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Trump To Visit Dubuque Thursday, As Farmers Grapple With Retaliatory Tariffs

Clay Masters
President Trump is visiting Dubuque Thursday to talk workforce development. The trip comes as the state's farmers are grappling with international retaliation from the president's trade policies.

President Donald Trump is slated to visit Dubuque Thursday to host a roundtable discussion on workforce development. But the trip comes as the state is grappling with the backlash from the president's own trade policies, and news of a federal plan to bail out farmers feeling the impact.

Trump is scheduled to visit Northeast Iowa Community College’s Peosta campus, just outside Dubuque, in his second visit to the state as president. Trump will tour the school's advanced manufacturing lab before holding a panel discussion including Governor Kim Reynolds, Congressman Rod Blum, area business leaders, community college students and administrators at the school.

Iowa's unemployment rate continues to tick down, coming in at 2.5% according to June data. Yet some employers in the state are reporting difficulties attracting and retaining qualified workers.

But Thursday's conversation likely won’t be limited to workforce development. 

The visit comes days after the U.S. Department of Agriculture announced a $12 billion aid package for farmers affected by Trump’s trade policies. USDA Secretary Sonny Perdue charcterized the program as a "short-term solution" for farmers facing retaliatory tariffs, aimed at buying the Trump Administration time to secure long-term trade deals.

The program will fund emergency payments to farmers, government purchases of commodities to be re-distributed to low-income residents, and the establishment of new trading relationships with other international partners.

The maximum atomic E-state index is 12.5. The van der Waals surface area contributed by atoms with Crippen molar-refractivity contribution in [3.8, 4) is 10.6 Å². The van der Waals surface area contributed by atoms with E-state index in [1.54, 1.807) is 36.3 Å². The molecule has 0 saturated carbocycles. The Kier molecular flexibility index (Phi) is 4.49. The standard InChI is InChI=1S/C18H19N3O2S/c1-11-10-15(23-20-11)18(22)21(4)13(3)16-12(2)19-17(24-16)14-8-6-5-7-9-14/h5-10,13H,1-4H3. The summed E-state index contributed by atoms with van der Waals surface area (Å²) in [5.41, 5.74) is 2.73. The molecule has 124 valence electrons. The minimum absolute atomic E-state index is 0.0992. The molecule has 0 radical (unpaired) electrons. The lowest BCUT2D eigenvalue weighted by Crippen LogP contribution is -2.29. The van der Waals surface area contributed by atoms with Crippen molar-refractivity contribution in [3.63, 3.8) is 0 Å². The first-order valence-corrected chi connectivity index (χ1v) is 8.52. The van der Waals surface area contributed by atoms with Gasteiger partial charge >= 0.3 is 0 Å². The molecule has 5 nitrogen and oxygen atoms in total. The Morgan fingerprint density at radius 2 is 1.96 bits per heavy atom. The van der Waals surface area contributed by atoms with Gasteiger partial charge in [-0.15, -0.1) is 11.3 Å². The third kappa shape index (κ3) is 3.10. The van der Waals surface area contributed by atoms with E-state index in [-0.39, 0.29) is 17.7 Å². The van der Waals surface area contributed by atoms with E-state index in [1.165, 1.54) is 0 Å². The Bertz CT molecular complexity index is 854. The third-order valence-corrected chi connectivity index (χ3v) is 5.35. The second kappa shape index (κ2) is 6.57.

The bailout package is spurred by retaliation from the the European Union, Canada, Mexico and China after the president announced tariffs on billions of dollars worth of products from the country's major trading partners.

Iowa's corn, soybean, pork and dairy producers have said the retaliatory tariffs against American goods are hitting them hard, cutting into their marketshare and increasing their operating costs. 

Iowa political leaders have said the program may help farmers in the short-term, but it's no substitute for a robust global market. State Agriculture Secretary Mike Naig said many Iowa farmers don't want to rely on government aid.

"What we need is certainty when it comes to our trade relationships. We continue to urge the administration for the swift resolution of our trade negotiations with China and our NAFTA trading partners, as well as pursuing new trade agreements," Naig said in a written statement. "As I travel the state I continue to hear Iowa farmers want more trade, not aid."

Trump took to Twitter early Wednesday morning to counter some of the backlash from producers and farm state lawmakers, urging detractors to "be cool."

"Every time I see a weak politician asking to stop Trade talks or the use of Tariffs to counter unfair Tariffs, I wonder, what can they be thinking? Are we just going to continue and let our farmers and country get ripped off?" Trump tweeted. "No weakness!"

Kate Payne was an Iowa City-based Reporter